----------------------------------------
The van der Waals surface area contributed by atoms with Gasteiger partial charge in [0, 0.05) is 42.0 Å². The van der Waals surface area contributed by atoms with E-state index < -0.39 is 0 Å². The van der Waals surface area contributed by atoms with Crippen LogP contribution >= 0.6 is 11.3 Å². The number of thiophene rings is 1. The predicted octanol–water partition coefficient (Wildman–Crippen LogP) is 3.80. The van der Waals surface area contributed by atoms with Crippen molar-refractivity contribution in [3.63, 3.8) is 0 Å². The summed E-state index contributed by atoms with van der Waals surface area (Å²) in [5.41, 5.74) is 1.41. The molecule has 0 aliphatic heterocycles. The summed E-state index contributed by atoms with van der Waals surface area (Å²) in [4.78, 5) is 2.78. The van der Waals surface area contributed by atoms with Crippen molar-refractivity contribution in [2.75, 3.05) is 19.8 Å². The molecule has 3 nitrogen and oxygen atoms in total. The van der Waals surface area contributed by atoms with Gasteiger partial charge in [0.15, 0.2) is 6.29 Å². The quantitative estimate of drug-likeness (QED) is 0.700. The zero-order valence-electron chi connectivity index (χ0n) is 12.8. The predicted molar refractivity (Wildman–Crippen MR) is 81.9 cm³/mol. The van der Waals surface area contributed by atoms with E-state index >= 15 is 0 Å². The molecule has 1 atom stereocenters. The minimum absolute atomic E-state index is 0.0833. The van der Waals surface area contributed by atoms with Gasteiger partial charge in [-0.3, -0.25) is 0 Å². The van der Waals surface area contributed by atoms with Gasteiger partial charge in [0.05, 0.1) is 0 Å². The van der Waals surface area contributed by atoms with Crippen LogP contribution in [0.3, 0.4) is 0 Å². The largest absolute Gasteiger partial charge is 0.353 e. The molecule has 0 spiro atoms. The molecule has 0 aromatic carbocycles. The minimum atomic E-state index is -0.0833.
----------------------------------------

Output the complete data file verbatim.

The van der Waals surface area contributed by atoms with Gasteiger partial charge in [0, 0.05) is 42.0 Å². The van der Waals surface area contributed by atoms with E-state index < -0.39 is 0 Å². The van der Waals surface area contributed by atoms with Crippen LogP contribution >= 0.6 is 11.3 Å². The number of thiophene rings is 1. The predicted octanol–water partition coefficient (Wildman–Crippen LogP) is 3.80. The van der Waals surface area contributed by atoms with Crippen molar-refractivity contribution in [3.63, 3.8) is 0 Å². The summed E-state index contributed by atoms with van der Waals surface area (Å²) in [5.41, 5.74) is 1.41. The molecule has 0 aliphatic heterocycles. The summed E-state index contributed by atoms with van der Waals surface area (Å²) in [4.78, 5) is 2.78. The van der Waals surface area contributed by atoms with Crippen molar-refractivity contribution in [2.75, 3.05) is 19.8 Å². The molecule has 3 nitrogen and oxygen atoms in total. The van der Waals surface area contributed by atoms with Gasteiger partial charge in [0.15, 0.2) is 6.29 Å². The quantitative estimate of drug-likeness (QED) is 0.700. The zero-order valence-electron chi connectivity index (χ0n) is 12.8. The predicted molar refractivity (Wildman–Crippen MR) is 81.9 cm³/mol. The van der Waals surface area contributed by atoms with E-state index >= 15 is 0 Å². The molecule has 1 atom stereocenters. The minimum absolute atomic E-state index is 0.0833. The van der Waals surface area contributed by atoms with Gasteiger partial charge in [-0.3, -0.25) is 0 Å². The van der Waals surface area contributed by atoms with Gasteiger partial charge in [0.05, 0.1) is 0 Å². The van der Waals surface area contributed by atoms with Crippen LogP contribution in [0.3, 0.4) is 0 Å². The largest absolute Gasteiger partial charge is 0.353 e. The molecule has 0 spiro atoms. The molecule has 0 aromatic carbocycles. The minimum atomic E-state index is -0.0833.